How Does Division of Property and Debt Work During Divorce?
The dissolution of a marriage is never easy. Divorce not only has deep emotional and psychological impact, but its financial ramifications can dictate how the future plays out for both people involved.
Dividing the family’s property during divorce can be quite complicated. This holds especially true if there are significant assets involved - houses, retirement and pension plans, stocks, deferred compensation, brokerage accounts, businesses, professional practices, licenses, rental properties and a lot more. Add to this the debt acquired during the marriage that has to be divided.
Even under the most amenable separations, decisions on who gets what and who pays for which can be quite a challenge. And it’s much worse, of course, if the divorce is contentious.
Division of Property and Debt in California
California is classified as a “Community Property’ state and is one of only 9 states that recognize community property law. Under this law, both spouses are treated as equal co-owners of both property and debt acquired during marriage.
In a divorce, the court will rule that community property and debts be divided equally between the spouses in divorce. While it is not always possible to divide all assets and debts in half (like in the case of a family home, for example), the ultimate result is an equal distribution.
Debts may or may not be equally divided depending on several determining factors, including the amount of assets each spouse receives. A larger portion of the debt may be assigned to the spouse who receives more property. As an example, if one spouse retains the marital home, he or she may be required by law to assume the mortgage. However, the other spouse may agree to pay the mortgage in exchange for not paying alimony.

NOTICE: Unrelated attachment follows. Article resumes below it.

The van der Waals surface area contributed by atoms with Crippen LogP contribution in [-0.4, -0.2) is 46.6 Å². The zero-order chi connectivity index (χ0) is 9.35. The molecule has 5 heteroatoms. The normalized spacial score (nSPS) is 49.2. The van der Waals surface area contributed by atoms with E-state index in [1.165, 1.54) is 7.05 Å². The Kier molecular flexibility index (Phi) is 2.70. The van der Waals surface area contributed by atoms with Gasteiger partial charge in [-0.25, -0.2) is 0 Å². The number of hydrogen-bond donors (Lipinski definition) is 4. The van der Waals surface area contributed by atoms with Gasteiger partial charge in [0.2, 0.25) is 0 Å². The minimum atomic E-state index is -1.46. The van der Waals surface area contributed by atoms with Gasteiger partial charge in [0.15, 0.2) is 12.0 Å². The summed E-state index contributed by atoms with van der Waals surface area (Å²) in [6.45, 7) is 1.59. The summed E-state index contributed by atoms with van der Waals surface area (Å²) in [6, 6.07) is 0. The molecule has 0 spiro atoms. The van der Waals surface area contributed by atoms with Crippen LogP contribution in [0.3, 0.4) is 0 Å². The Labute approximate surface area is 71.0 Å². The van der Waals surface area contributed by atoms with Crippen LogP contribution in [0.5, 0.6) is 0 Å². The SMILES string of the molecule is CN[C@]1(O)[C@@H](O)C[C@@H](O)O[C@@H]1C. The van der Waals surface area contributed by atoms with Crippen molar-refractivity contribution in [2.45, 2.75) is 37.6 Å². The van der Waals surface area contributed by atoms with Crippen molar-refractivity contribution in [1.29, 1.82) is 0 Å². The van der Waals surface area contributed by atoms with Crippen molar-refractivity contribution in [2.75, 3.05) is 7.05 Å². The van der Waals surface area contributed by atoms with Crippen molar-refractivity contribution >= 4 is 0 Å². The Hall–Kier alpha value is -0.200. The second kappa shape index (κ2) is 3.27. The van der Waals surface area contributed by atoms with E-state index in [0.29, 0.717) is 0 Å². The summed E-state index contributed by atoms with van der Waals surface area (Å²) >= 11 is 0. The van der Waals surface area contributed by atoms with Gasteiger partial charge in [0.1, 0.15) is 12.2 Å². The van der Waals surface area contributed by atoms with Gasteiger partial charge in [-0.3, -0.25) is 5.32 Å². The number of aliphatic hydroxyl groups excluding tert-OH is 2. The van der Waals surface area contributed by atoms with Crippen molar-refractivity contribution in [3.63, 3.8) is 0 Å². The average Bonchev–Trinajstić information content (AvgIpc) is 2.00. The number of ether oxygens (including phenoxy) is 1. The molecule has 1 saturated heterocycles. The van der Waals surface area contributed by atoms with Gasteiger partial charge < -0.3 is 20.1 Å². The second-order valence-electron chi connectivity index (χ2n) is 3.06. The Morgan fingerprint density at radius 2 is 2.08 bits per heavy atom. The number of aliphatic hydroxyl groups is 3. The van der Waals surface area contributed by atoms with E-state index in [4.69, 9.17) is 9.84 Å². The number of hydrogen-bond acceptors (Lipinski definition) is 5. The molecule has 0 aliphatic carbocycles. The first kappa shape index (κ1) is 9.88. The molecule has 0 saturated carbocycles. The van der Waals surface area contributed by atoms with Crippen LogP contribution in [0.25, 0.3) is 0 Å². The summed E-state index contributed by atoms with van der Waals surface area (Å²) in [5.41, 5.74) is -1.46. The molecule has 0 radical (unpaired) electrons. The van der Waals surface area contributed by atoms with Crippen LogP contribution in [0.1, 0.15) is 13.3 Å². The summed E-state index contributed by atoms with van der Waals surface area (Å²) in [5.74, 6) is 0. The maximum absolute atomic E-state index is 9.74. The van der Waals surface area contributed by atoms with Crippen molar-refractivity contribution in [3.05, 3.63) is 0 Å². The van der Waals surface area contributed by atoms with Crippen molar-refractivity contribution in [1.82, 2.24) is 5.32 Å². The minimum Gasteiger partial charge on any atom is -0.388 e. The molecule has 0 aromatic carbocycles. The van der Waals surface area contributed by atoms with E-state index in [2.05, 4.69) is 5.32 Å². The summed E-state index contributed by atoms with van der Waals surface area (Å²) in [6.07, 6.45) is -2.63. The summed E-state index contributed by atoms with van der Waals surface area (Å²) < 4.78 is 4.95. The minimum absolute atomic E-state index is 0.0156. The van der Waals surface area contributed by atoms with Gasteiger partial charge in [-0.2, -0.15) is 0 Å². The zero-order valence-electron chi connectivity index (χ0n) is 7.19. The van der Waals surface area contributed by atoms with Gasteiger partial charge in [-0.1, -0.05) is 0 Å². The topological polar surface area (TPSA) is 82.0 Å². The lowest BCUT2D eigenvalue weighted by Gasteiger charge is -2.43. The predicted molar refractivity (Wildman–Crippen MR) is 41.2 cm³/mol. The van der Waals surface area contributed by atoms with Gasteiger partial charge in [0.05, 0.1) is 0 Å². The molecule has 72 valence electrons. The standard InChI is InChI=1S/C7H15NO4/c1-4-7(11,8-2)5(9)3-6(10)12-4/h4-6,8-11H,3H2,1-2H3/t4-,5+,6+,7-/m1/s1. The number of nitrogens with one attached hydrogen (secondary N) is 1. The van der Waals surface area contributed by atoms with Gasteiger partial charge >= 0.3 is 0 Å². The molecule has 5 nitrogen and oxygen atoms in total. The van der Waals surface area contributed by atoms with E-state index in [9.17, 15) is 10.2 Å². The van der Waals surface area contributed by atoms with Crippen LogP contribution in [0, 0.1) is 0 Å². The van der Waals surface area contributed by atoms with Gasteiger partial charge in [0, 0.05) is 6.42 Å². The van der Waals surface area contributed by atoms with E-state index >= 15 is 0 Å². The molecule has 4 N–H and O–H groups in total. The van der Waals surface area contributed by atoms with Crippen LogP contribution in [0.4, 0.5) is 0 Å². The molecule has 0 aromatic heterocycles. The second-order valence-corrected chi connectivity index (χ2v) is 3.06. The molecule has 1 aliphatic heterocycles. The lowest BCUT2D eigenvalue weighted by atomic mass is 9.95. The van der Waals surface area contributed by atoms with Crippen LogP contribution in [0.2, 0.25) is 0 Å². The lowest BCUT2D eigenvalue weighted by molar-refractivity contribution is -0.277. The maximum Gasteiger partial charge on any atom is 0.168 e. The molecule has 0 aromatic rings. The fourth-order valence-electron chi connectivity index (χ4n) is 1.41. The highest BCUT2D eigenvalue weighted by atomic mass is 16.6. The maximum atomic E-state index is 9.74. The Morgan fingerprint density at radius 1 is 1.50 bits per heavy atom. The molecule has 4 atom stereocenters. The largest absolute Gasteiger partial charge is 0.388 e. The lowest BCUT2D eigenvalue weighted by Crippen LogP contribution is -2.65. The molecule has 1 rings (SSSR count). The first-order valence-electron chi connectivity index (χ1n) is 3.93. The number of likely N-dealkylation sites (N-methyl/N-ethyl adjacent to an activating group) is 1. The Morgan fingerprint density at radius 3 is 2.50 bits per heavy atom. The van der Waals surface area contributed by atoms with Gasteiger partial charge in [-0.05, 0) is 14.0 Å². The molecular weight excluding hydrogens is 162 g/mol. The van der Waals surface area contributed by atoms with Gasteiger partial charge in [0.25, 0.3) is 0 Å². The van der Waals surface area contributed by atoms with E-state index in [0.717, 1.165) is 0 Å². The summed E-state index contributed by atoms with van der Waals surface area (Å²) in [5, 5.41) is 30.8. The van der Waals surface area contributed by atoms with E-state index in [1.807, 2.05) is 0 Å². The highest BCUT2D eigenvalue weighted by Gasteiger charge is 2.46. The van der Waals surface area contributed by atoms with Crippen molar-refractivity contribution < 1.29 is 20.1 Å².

There are exceptions to the Community Property Law:
1) Prior arrangement between spouses on how properties and assets will be divided like in the case of a prenuptial agreement, for instance
2) If the value of the community debt exceeds the value of the community assets. For this, unequal division of debts is allowed with the excess debts assigned to the spouse who is in a better financial situation to pay them.
However a couple decides to divide properties or debts - be it on their own or via court decision, there are 3 crucial steps to the process:
1) Determination of nature of properties or debts - marital (community) or separate
2) Agreement on value of marital or community property
3) Decision on how to divide the property or debt
Community vs Separate Property or Debt
In order to better understand how property is divided, it helps to know how properties are classified. It is important to note that properties mean not only real properties but also include other assets, that are easy to overlook. Some examples are:
IRAs and other retirement plans,
Stock options, restricted stocks and other equity,
Bonuses and commissions,
Country club memberships,
Annuities and life Insurance,